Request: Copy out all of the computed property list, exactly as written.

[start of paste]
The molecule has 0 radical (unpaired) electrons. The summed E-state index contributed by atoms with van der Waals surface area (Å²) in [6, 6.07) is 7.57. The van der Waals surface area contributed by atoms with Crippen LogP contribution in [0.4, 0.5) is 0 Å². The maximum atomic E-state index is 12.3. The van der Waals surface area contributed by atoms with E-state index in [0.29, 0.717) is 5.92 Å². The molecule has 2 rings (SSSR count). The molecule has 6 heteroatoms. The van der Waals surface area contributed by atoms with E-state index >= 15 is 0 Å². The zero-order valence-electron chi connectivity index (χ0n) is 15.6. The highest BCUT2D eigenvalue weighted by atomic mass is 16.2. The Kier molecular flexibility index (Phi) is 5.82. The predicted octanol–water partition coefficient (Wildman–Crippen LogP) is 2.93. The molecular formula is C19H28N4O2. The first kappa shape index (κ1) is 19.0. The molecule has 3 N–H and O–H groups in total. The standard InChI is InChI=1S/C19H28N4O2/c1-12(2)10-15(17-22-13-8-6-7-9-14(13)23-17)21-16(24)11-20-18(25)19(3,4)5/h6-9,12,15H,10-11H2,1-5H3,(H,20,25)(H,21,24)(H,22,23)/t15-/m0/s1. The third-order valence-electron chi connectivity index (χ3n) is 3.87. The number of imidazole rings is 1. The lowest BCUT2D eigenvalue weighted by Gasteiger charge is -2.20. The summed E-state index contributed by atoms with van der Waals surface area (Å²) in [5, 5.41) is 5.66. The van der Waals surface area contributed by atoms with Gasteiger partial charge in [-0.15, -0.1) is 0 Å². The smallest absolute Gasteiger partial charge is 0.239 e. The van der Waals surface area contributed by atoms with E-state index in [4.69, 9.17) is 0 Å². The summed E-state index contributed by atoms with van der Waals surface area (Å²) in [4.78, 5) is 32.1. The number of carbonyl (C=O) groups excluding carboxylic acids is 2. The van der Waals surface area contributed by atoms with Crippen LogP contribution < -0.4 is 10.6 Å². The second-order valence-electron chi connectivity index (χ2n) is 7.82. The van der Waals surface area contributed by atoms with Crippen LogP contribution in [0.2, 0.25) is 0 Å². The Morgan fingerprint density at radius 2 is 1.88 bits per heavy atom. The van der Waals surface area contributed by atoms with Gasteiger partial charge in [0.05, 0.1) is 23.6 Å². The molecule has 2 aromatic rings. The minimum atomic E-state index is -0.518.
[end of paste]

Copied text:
The molecule has 0 radical (unpaired) electrons. The summed E-state index contributed by atoms with van der Waals surface area (Å²) in [6, 6.07) is 7.57. The van der Waals surface area contributed by atoms with Crippen LogP contribution in [0.4, 0.5) is 0 Å². The maximum atomic E-state index is 12.3. The van der Waals surface area contributed by atoms with E-state index in [0.29, 0.717) is 5.92 Å². The molecule has 2 rings (SSSR count). The molecule has 6 heteroatoms. The van der Waals surface area contributed by atoms with E-state index >= 15 is 0 Å². The zero-order valence-electron chi connectivity index (χ0n) is 15.6. The highest BCUT2D eigenvalue weighted by atomic mass is 16.2. The Kier molecular flexibility index (Phi) is 5.82. The predicted octanol–water partition coefficient (Wildman–Crippen LogP) is 2.93. The molecular formula is C19H28N4O2. The first kappa shape index (κ1) is 19.0. The molecule has 3 N–H and O–H groups in total. The standard InChI is InChI=1S/C19H28N4O2/c1-12(2)10-15(17-22-13-8-6-7-9-14(13)23-17)21-16(24)11-20-18(25)19(3,4)5/h6-9,12,15H,10-11H2,1-5H3,(H,20,25)(H,21,24)(H,22,23)/t15-/m0/s1. The third-order valence-electron chi connectivity index (χ3n) is 3.87. The number of imidazole rings is 1. The lowest BCUT2D eigenvalue weighted by Gasteiger charge is -2.20. The summed E-state index contributed by atoms with van der Waals surface area (Å²) in [5, 5.41) is 5.66. The van der Waals surface area contributed by atoms with Gasteiger partial charge in [-0.15, -0.1) is 0 Å². The smallest absolute Gasteiger partial charge is 0.239 e. The van der Waals surface area contributed by atoms with E-state index in [4.69, 9.17) is 0 Å². The summed E-state index contributed by atoms with van der Waals surface area (Å²) in [4.78, 5) is 32.1. The number of carbonyl (C=O) groups excluding carboxylic acids is 2. The van der Waals surface area contributed by atoms with Crippen LogP contribution < -0.4 is 10.6 Å². The second-order valence-electron chi connectivity index (χ2n) is 7.82. The van der Waals surface area contributed by atoms with Crippen LogP contribution in [0.2, 0.25) is 0 Å². The Morgan fingerprint density at radius 2 is 1.88 bits per heavy atom. The van der Waals surface area contributed by atoms with Gasteiger partial charge in [0.05, 0.1) is 23.6 Å². The molecule has 2 aromatic rings. The minimum atomic E-state index is -0.518.